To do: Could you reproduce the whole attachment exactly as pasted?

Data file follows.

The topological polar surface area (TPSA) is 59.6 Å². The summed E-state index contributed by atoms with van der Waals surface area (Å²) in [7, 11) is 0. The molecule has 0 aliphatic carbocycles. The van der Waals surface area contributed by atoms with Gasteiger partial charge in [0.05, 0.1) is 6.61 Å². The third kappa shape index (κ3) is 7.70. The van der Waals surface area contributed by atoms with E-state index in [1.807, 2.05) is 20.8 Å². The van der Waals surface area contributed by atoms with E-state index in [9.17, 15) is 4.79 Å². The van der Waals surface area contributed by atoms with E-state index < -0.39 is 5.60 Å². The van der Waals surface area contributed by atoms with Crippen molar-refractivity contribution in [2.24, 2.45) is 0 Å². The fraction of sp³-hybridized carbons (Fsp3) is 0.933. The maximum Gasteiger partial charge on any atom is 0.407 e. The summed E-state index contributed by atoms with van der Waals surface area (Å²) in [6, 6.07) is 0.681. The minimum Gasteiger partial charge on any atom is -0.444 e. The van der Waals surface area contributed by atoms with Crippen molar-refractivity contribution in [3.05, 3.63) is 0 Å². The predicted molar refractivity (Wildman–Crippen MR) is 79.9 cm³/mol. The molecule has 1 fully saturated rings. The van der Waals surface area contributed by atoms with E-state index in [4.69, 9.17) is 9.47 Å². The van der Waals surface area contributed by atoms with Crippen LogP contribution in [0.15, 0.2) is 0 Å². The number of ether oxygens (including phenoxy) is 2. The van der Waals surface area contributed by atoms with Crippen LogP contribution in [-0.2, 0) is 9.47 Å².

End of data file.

The topological polar surface area (TPSA) is 59.6 Å². The summed E-state index contributed by atoms with van der Waals surface area (Å²) in [7, 11) is 0. The molecule has 0 aliphatic carbocycles. The van der Waals surface area contributed by atoms with Gasteiger partial charge in [0.05, 0.1) is 6.61 Å². The third kappa shape index (κ3) is 7.70. The van der Waals surface area contributed by atoms with E-state index in [1.807, 2.05) is 20.8 Å². The van der Waals surface area contributed by atoms with E-state index in [9.17, 15) is 4.79 Å². The van der Waals surface area contributed by atoms with E-state index < -0.39 is 5.60 Å². The van der Waals surface area contributed by atoms with Crippen molar-refractivity contribution in [2.24, 2.45) is 0 Å². The fraction of sp³-hybridized carbons (Fsp3) is 0.933. The maximum Gasteiger partial charge on any atom is 0.407 e. The summed E-state index contributed by atoms with van der Waals surface area (Å²) in [6, 6.07) is 0.681. The minimum Gasteiger partial charge on any atom is -0.444 e. The van der Waals surface area contributed by atoms with Crippen molar-refractivity contribution in [3.05, 3.63) is 0 Å². The predicted molar refractivity (Wildman–Crippen MR) is 79.9 cm³/mol. The molecule has 1 fully saturated rings. The van der Waals surface area contributed by atoms with E-state index in [4.69, 9.17) is 9.47 Å². The van der Waals surface area contributed by atoms with Crippen LogP contribution in [0.15, 0.2) is 0 Å². The number of ether oxygens (including phenoxy) is 2. The van der Waals surface area contributed by atoms with Crippen LogP contribution in [-0.2, 0) is 9.47 Å².